Dog Kisses And Cat Purrs: Why Do They Do It, And What Do These Gestures Really Mean?

All good pet owners want three basic things: to keep their dogs and cats happy, healthy, and active. We keep an eye out for any sign that might tell otherwise, and seek out expert advice to get little Fido or Princess back in tip-top shape. Typically, dog kisses or the constant purring of a cat is viewed as a good sign. And generally, that’s the case. But it’s possible your beloved, furry best friend is trying to tell you more.

Let’s start with cats.

Cat Purrs 

Whether you love cats or would prefer to admire them from a distance, the sound of one purring generally elicits thoughts of happiness and contentment. And that’s true! Just like us humans, cats find true pleasure in everyday life, and aren’t ashamed to let it be known. Whether it’s bathing in the sun or cuddling up with their favorite human, cats have their own happy place, and purring is a good sign they’ve found it.

But what else could that soft rumbling be trying to tell us?

Hungry for Food and Attention

Notably, there are two main reasons that cats purr: social interaction and the need to feed. Purring for interaction and food goes all the way back to when your cat was first a newborn kitten. Born blind, kittens would have a difficult time finding their mother for food or attention without some way to alert her when they need attention. This is where purring comes in. You’ve likely already noticed the loud rumbling coming from your cat when you’re stroking their back, but pay attention when it’s feeding time. Odds are, they’ll be purring up a storm!


Think back to a time when nerves and anxiety were simply too much to keep in. How did you try to relieve that stress? Did you sigh, scream, laugh, or cry? A physical release of stress is vital to more than just us humans, and your cat may be purring as a way to calm themselves down. Experts believe that the vibration of the purr helps to soothe a cat’s body, similar to how a baby might be soothed by gently rubbing a hand across their back.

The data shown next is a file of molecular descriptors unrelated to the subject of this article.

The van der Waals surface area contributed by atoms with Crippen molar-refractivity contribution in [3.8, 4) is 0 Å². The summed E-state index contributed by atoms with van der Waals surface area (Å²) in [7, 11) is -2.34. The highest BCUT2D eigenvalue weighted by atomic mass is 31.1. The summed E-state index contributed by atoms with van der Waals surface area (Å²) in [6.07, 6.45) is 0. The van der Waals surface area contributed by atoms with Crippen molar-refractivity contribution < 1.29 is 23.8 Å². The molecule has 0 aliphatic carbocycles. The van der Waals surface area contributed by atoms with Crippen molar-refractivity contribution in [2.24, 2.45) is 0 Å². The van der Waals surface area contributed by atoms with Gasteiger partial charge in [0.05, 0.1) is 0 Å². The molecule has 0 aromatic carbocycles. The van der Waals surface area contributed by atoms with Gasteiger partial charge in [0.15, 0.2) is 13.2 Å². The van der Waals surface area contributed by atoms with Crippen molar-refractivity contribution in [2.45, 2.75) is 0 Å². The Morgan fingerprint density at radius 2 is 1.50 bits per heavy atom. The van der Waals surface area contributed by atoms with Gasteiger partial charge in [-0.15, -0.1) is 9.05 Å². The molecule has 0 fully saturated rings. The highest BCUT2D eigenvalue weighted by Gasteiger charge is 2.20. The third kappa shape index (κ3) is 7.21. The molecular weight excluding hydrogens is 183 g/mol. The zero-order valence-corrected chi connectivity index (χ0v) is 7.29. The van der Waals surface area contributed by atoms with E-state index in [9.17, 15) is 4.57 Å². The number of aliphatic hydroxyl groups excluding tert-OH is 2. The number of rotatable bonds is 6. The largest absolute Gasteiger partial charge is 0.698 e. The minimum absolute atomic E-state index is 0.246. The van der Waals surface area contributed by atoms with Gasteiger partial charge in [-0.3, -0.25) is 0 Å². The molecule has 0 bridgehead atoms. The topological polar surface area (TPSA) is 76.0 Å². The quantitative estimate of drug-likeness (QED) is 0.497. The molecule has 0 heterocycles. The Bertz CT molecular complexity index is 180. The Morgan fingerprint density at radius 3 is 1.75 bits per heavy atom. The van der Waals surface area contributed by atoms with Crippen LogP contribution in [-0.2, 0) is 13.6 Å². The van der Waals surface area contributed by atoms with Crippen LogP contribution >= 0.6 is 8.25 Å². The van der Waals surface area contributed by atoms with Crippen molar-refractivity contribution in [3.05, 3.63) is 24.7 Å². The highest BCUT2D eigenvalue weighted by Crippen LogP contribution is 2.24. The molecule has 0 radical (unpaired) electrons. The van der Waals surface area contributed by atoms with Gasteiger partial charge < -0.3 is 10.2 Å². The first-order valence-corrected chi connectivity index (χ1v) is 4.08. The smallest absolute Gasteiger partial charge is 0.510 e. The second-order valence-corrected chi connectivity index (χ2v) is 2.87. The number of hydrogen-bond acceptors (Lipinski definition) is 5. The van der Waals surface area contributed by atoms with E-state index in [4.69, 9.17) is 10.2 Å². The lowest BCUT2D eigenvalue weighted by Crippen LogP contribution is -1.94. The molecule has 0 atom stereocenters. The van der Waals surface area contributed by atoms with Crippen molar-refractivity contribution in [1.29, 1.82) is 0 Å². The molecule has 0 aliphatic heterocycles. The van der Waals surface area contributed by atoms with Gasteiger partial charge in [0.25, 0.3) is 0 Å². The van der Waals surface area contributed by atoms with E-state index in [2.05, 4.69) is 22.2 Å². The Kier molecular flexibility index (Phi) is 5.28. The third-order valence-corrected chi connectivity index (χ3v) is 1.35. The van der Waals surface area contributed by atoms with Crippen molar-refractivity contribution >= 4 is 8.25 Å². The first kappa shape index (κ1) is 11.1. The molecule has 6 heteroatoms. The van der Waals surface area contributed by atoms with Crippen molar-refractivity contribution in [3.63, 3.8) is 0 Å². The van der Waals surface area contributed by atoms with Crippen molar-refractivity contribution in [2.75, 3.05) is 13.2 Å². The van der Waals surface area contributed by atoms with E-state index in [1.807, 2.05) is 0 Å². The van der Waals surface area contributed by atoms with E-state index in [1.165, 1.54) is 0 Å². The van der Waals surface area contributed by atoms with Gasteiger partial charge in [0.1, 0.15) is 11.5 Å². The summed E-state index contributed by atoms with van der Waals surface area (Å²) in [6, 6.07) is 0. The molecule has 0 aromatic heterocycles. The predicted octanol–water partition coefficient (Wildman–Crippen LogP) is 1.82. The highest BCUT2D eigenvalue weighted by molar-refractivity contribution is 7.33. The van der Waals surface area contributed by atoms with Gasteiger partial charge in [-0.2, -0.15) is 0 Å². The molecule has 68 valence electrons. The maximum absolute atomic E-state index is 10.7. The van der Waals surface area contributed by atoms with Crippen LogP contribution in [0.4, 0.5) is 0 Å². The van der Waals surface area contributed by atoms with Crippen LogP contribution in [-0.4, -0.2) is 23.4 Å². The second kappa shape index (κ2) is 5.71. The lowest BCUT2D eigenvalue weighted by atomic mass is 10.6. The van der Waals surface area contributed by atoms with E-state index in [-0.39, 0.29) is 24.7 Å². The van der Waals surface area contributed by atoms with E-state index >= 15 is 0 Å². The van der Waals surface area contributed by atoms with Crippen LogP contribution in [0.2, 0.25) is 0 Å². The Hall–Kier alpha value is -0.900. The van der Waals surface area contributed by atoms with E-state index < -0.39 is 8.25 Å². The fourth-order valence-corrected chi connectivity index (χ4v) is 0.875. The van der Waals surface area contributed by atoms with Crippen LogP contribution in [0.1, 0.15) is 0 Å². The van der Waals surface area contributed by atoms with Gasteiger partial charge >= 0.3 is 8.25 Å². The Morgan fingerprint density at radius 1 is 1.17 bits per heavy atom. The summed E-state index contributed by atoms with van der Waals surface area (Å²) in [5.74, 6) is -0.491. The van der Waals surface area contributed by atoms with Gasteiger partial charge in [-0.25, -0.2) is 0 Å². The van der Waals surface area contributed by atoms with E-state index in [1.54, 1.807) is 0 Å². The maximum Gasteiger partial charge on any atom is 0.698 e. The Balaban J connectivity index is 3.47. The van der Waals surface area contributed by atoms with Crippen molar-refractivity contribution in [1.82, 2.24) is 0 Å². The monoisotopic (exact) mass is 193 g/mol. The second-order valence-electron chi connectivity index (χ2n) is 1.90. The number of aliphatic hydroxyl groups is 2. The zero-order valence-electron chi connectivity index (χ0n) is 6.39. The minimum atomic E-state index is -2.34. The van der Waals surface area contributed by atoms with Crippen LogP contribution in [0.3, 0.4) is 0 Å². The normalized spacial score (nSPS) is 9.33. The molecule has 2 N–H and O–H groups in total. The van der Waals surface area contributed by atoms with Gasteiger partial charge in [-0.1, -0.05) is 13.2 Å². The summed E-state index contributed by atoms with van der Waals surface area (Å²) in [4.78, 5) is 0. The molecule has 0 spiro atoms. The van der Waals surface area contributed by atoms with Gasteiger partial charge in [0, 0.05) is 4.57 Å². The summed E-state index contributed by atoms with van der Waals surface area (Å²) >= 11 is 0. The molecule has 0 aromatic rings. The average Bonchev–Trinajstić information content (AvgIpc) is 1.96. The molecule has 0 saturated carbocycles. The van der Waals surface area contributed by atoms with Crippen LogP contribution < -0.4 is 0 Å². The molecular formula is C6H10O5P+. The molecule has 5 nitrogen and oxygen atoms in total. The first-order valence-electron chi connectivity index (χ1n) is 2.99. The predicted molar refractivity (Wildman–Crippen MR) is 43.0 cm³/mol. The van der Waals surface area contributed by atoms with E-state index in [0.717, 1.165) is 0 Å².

If you’re unsure if your cat’s purring is to relieve anxiety, look at what’s going on around them. Trips to the vet, new animals in their home, or maybe your niece who loves kitties a bit too much might send your cat into an anxious purr.

Here are a few physical signs you can look out for: this type of purr is generally a higher pitch, may be accompanied by panting, a stiff tail, and/or showing teeth.


Similar to purring as an attempt to relieve anxiety, research suggests that the vibration of a cat’s purr has healing effects through their body. This phenomenon is still being studied, but scientists believe there is a consistency in the frequency of a cat’s purr to certain bodily ailments.

Dog Kisses 

Like the purring of a cat, the cute little kisses — or sometimes big, sloppy licks — we get from our dogs may tell us more than we initially think.

It’s in their DNA

Experts say dog kisses go back thousands of years before dogs were domesticated pets. And like a newborn kitten purring for their mother, newborn pups used kisses prior to feeding. Now that we humans have inserted ourselves into a caretaking role for new puppies and old dogs alike, we’re lucky enough to receive plenty of kisses from our beloved pooches.


In the same vein, dogs acting in the caretaker role dote kisses upon their pups, other dogs, and even us! If you’ve ever been lucky enough to see your long-time, furry best friend meet a newborn baby, you’ve likely seen the tender, motherly kisses they dote upon the child. 

The same concept applies to us older humans, too. Has your dog ever offered you free cuddles and kisses when you’re sick or feeling sad? This is your dog’s way of telling you they care for you as much as you do for them!

Paying Respects 

Social cues are vital to a dog’s way of life. Whatever the number of their pack, and whether a pack of dogs or humans, it’s important for dogs to establish a status quo. Ranking is an innate system for dogs, and licking is a way for those “lower” in the pack to pay respects to those sitting a little “higher” in the rankings.

Next time your dog kisses you, try kissing them back. It might surprise you to find how adamant they are to be the ones giving the kisses.

They Know We Like Dog Kisses

It may sound simple, but dogs are smart enough to pick up on how we communicate.The more we smile and praise them as they kiss us, the more they want to lick, and lick, and lick! Positive feedback, whether a simple, “Who’s a good boy?” or an offering of a treat in return for a kiss, dogs are quick to pick up on what makes us happy.

They Want Attention

Just as dogs are eager to receive that praise and affection, they may kiss us when it’s time for some much-needed attention. Think back to a time you were so bored, you just had to poke and nudge your best friend until they paid attention to you. While humans haven’t quite adapted to the need for belly rubs, your dog may be kissing you to get just that!

They Like How We Taste  

The last tidbit we’ll leave off on is this: Your dog might simply like the way you taste! Experts claim the salt in our skin is appealing to our beloved pooches, but maybe you switched lotions or perfumes, or you’ve just had a tasty snack!

Final Thoughts

There are many reasons why our cats purr and our dogs kiss us. As loving owners, or concerned pet parents, having an understanding of what our pets are trying to communicate is vital to keeping them happy, healthy, and active. If you have a concern, or are unsure of a certain behavior in your pet, contact the Acoma Animal Clinic to schedule an appointment today!

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